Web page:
Homosexual men's HIV related sexual risk behaviour in Scotland

G J Hart, P Flowers, G J Der, J S Frankis

Research output: Contribution to journalArticlepeer-review

42 Citations (Scopus)


Objective: To date, the epidemic of HIV infection in Scotland has been primarily associated with injecting drug use. However, the epidemiology of HIV in Scotland changed in the late 1980s, with homosexual men becoming the largest group at risk of HIV infection and AIDS. Our aim was to describe homosexual men's sexual risk behaviours for HIV infection in a sample of men in Scotland's two largest cities. Design/setting: Trained sessional research staff administered a short self completed questionnaire, to homosexual men present in all of Glasgow's and Edinburgh's 'gay bars,' during a 1 month period. Subjects: A total of 2276 homosexual men participated, with a response rate of 78.5%. Of these, 1245 were contacted in Glasgow and 1031 in Edinburgh. Main outcome measures: Sociodemographic data, recent (past year) sexual behaviour, information on last occasion of anal intercourse with and without condoms, and sexual health service use. Results: Anal intercourse is a common behaviour; 75% of men have had anal intercourse in the past year. A third of our sample report anal intercourse with one partner in the past year, but 42% have had anal intercourse with multiple partners. Over two thirds of the total population have not had any unprotected anal intercourse (UAI) in the past year and a quarter of the sample have had UAI with one partner only. 8% report UAI with two or more partners. More men in Edinburgh (17% v 10%) reported unprotected sex with casual partners only, but more men in Glasgow (29% v 20%) reported UAI with both casual and regular partners (χ2 = 12.183 p<0.02). Multiple logistical regression found that odds of UAI are 30% lower for men with degree level education and 40% lower for men who claim to know their own HIV status, whereas they are 40% higher for those who have been tested for HIV and 48% higher for infrequent visitors to file 'gay scene'. Men who have had an STI in the past year are 2.4 times more likely to report UAI than those who have not. Men with a regular partner were significantly more likely to report UAI, as were those who had known their partner for longer, and who claimed to know their partner's antibody status. Conclusion: On the basis of current sexual risk taking, the epidemic of HIV among homosexual men in Scotland will continue in future years. The data reported here will prove useful both for surveillance of sexual risk taking, and the effectiveness of Scotland-wide and UK-wide HIV prevention efforts among homosexual men.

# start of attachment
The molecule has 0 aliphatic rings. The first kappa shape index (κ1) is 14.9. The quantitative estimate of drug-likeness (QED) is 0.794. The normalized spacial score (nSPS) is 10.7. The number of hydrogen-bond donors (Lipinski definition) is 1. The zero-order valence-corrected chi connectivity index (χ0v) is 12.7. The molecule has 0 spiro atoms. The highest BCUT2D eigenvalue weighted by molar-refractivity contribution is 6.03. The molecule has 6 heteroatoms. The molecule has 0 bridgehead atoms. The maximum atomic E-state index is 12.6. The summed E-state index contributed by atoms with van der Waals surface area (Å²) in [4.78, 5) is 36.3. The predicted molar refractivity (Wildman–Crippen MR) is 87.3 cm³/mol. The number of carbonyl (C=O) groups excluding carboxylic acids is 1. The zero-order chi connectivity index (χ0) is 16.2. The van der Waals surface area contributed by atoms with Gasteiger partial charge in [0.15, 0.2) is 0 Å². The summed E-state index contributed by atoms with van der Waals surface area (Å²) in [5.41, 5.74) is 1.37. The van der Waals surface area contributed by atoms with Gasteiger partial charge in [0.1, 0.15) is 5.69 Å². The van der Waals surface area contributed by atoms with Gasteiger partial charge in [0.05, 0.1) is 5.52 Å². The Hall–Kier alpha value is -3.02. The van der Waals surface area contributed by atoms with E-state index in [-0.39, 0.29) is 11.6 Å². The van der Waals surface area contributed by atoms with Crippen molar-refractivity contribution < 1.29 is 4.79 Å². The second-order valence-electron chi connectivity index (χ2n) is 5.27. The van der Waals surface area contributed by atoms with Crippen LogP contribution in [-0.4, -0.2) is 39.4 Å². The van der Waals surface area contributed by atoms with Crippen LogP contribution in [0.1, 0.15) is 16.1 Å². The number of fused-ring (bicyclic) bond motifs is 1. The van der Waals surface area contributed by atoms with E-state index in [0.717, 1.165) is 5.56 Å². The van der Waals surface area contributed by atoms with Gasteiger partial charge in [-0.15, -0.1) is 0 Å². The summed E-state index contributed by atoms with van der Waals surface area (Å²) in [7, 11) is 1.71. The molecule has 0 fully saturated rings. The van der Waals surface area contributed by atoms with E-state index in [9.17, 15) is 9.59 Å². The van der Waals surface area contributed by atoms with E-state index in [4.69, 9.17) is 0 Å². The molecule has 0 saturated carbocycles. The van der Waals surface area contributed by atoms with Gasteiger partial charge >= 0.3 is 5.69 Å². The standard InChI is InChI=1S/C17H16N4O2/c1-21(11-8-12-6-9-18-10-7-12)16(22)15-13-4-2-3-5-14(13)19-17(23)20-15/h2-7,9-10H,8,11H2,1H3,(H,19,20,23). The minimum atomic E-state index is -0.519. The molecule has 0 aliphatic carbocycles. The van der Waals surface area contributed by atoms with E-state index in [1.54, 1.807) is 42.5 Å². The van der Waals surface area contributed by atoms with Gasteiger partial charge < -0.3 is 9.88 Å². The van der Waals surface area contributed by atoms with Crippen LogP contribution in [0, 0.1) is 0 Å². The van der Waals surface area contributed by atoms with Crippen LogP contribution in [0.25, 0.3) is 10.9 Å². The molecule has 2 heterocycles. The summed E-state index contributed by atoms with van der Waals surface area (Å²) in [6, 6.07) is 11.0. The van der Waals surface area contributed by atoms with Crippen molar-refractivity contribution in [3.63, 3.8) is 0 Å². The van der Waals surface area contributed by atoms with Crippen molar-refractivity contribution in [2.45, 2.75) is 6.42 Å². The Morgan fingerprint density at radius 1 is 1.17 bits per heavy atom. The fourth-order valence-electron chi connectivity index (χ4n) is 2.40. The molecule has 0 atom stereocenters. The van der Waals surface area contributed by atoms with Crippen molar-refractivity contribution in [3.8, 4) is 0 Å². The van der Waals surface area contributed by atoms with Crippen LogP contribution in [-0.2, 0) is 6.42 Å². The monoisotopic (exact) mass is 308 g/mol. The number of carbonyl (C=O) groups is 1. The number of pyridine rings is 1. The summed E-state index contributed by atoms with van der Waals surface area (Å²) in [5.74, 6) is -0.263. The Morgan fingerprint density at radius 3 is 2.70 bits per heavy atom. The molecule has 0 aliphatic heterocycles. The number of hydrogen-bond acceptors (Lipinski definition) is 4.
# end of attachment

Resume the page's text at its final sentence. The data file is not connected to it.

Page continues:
Original languageEnglish
Pages (from-to)242-246
Number of pages5
JournalSexually Transmitted Infections
Issue number4
Publication statusPublished - 1 Aug 1999


  • HIV
  • homosexual men
  • Scotland
  • sexual behaviour


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